The annual African Capital Cities Sustainability Forum (ACCSF) is currently underway seeking to collectively deliberate the sustainability imperative arising as a result of the urbanization issues facing African cities. Now in its 5th edition is being hosted by the City of Tshwane.
The meeting, which forms part of Sustainability Week 2019, seeks to create a medium for participants to deliberate on possible opportunities, interventions and threats facing African capital cities and influencing their potential for social inclusion, environmental protection, and economic growth. An example of a threat is the rate of urbanization in African cities.
Reports from the World Resource Institute states that by 2020, Africa may reach 50% urbanization. “This increasing rate of urbanization and the social and environmental problems it poses calls for the innovative design, responsive action, and proactive planning to achieve sustainable urban development,” said Mayor of Tshwane Stevens Mokgalapa.
Africa cities account for 80% of the continent`s growth domestic product (GDP) and they continue to draw global investment interest. With imperatives like rapid urbanization, enhancing higher education systems and a profitable young workforce, African cities are prospering and drawing the keen interest of investors. The downside is that the high rate of urbanization that comes with this poses numerous concerns to the development of cities, with rampant urban sprawl, infrastructure that is unable to cope with development speed and climate change posing the greatest risk.
From a sustainability view, while the urban population keeps increasing, cities and the people who live in them will face additional vulnerability to climate extremes including longer, more frequent and heat waves, longer and drier periods between wet days, exacerbated inland flooding and extended coastal flooding due to sea level rise.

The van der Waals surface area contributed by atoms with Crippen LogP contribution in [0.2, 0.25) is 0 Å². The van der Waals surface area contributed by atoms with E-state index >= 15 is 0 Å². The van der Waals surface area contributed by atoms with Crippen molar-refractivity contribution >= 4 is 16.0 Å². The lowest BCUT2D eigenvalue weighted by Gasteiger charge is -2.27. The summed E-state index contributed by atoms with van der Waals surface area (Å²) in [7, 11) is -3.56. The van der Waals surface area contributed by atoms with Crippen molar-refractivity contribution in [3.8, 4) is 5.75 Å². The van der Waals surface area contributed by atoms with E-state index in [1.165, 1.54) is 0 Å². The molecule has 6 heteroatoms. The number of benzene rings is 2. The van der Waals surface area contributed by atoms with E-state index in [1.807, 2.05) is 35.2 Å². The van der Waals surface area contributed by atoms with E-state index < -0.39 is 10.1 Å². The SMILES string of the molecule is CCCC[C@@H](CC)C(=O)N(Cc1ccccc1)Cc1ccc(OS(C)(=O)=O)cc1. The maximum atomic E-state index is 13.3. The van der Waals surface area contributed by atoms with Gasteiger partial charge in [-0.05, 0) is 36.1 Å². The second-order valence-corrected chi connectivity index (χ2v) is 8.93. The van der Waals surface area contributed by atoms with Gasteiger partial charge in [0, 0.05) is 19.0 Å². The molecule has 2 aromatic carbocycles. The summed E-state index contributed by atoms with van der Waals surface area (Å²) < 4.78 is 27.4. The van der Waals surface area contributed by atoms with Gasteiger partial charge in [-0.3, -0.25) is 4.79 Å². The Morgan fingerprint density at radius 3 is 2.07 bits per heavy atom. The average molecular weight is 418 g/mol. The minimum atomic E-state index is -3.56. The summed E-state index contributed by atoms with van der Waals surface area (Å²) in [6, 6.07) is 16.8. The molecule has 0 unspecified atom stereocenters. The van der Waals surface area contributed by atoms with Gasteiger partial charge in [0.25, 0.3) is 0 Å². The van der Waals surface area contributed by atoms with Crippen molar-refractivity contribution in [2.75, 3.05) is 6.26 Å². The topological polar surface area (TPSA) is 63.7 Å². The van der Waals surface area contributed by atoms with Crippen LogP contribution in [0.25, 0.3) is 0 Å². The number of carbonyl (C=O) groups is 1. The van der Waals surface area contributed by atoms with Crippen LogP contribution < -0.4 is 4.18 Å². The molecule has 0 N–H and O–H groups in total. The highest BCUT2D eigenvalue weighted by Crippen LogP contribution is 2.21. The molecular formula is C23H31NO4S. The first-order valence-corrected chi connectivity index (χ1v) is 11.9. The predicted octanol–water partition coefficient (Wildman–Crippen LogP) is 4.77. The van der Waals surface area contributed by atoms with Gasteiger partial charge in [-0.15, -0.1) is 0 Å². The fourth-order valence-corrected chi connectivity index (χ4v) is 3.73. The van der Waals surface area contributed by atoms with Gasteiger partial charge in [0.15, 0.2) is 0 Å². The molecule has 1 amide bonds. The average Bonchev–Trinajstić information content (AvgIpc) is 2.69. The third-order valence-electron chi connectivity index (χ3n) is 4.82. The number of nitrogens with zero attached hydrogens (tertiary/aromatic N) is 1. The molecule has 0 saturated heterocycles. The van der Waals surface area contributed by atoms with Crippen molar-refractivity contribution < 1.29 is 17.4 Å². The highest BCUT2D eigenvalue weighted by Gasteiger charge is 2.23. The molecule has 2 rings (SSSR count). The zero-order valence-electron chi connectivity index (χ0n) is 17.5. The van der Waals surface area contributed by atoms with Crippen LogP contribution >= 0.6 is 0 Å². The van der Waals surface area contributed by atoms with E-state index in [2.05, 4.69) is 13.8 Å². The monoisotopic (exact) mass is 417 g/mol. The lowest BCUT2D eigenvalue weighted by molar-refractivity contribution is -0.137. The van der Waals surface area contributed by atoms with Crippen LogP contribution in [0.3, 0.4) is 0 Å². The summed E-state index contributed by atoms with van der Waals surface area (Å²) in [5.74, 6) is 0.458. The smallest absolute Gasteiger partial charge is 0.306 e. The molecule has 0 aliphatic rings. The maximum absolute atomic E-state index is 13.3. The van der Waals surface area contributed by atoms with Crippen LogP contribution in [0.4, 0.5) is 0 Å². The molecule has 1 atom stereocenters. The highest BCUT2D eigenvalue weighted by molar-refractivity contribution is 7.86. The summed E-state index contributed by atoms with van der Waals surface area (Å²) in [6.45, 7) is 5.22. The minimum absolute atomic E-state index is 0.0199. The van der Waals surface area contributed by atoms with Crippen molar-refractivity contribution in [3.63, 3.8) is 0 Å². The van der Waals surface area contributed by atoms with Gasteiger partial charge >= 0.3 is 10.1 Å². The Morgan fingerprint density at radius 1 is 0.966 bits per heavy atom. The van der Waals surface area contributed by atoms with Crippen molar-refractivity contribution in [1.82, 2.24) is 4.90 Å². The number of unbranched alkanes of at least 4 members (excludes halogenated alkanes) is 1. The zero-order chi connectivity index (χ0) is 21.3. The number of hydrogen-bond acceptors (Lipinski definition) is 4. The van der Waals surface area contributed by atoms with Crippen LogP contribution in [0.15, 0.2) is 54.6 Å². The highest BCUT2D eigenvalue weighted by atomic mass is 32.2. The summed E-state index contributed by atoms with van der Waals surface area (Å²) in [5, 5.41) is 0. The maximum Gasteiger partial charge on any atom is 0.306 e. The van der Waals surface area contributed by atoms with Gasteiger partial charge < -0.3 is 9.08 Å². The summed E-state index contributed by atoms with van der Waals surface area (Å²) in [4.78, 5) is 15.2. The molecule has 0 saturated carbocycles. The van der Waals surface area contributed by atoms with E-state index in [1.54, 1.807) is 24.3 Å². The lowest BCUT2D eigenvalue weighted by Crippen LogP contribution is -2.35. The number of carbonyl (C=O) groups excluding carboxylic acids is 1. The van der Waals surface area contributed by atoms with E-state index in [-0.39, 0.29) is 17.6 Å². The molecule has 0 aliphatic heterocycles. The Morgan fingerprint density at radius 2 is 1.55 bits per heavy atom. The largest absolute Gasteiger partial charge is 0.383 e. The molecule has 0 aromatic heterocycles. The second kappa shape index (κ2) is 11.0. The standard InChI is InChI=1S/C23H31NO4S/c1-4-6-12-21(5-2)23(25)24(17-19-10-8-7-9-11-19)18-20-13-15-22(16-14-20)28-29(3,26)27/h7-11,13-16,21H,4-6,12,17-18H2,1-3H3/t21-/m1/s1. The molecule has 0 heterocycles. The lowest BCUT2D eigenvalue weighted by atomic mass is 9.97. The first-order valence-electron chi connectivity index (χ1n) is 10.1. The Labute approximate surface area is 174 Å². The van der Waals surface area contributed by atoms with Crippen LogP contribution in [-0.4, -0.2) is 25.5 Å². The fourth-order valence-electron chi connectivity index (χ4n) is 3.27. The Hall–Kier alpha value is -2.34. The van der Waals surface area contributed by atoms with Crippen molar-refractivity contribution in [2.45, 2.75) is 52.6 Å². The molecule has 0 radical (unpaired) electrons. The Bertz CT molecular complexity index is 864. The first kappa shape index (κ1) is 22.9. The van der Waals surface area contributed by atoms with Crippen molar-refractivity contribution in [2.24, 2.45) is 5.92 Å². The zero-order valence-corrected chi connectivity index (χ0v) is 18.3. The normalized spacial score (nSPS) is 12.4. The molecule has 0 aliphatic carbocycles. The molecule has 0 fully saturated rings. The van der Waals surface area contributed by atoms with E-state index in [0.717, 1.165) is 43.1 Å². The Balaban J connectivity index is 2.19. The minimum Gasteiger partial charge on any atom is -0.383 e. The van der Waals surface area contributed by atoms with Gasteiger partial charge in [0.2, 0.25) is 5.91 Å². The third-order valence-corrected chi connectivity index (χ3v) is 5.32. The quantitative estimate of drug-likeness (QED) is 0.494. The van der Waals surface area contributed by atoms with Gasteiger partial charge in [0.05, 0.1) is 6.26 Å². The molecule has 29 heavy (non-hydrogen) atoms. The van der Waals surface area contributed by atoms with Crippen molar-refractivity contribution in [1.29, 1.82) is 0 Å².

The need for social cohesion, energy and water, good governance, safety, education, mobility, poverty alleviation, food security, sanitation, green economy, infrastructure, waste management and sustainability at the urban scale – all impacted in some way by urbanisation and climate change, and all fundamentals that need to be comprehend and accepted in order to derive competitive and liveable capital cities across Africa.
Mokgalapa further said, “By marshaling the collective power of capital cities to influence and contribute to the pan-African and global discourse on sustainability, our focus is to facilitate the exchange of knowledge and learning; and explore long lasting African solutions to African problems.”
This year’s edition is titled “Inspiring collective sustainability and a climate change drive in Africa”, and seeks to address the following areas: Unlocking the potential of urban youth; Improving resource efficiency through sustainable infrastructure and shaping circular economies; Building resilience to climate change and investing in disaster risk reduction; Improving equity through a people-centred approach to urban development; and Financing and governing the future.
The forum has in attendance city managers from African capital cities and mayors, as well as sustainability stakeholders from academia, civil society, the private sector, and youth.
The divisional head of sustainability in the City of Tshwane, Sello Mphaga said, “One of the key results of this year’s African Capital Cities Sustainability Summit is the creation and adoption of an institutional support structure which will keep capital city technocrats and mayors engaged and committed throughout the year in a drive to tackle the challenges we’re all facing. The aim is that such interaction may result in the emergence of true African excellence in relation to urban development and that via the natural leadership position of capital cities, innovations will be passed on to other African cities.”